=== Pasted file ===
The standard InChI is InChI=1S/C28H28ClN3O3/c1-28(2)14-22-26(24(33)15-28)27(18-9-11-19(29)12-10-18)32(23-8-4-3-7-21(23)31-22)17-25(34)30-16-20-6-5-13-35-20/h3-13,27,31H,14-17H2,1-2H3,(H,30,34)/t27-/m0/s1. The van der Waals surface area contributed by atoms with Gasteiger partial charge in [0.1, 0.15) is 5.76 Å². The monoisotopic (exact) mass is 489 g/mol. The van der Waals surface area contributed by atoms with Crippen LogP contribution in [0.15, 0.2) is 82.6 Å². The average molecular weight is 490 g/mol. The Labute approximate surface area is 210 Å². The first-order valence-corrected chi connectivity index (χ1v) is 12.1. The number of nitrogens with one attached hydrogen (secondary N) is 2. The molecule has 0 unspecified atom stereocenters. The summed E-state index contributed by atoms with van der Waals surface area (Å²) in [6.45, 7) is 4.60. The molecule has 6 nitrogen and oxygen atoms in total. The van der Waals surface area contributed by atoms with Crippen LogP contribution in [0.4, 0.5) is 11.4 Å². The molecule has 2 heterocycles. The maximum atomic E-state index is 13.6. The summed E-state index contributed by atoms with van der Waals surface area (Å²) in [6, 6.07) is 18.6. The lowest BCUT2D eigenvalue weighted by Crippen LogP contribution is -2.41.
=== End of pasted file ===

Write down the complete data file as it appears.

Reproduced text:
The standard InChI is InChI=1S/C28H28ClN3O3/c1-28(2)14-22-26(24(33)15-28)27(18-9-11-19(29)12-10-18)32(23-8-4-3-7-21(23)31-22)17-25(34)30-16-20-6-5-13-35-20/h3-13,27,31H,14-17H2,1-2H3,(H,30,34)/t27-/m0/s1. The van der Waals surface area contributed by atoms with Gasteiger partial charge in [0.1, 0.15) is 5.76 Å². The monoisotopic (exact) mass is 489 g/mol. The van der Waals surface area contributed by atoms with Crippen LogP contribution in [0.15, 0.2) is 82.6 Å². The average molecular weight is 490 g/mol. The Labute approximate surface area is 210 Å². The first-order valence-corrected chi connectivity index (χ1v) is 12.1. The number of nitrogens with one attached hydrogen (secondary N) is 2. The molecule has 0 unspecified atom stereocenters. The summed E-state index contributed by atoms with van der Waals surface area (Å²) in [6.45, 7) is 4.60. The molecule has 6 nitrogen and oxygen atoms in total. The van der Waals surface area contributed by atoms with Crippen LogP contribution in [0.4, 0.5) is 11.4 Å². The molecule has 2 heterocycles. The maximum atomic E-state index is 13.6. The summed E-state index contributed by atoms with van der Waals surface area (Å²) in [6, 6.07) is 18.6. The lowest BCUT2D eigenvalue weighted by Crippen LogP contribution is -2.41.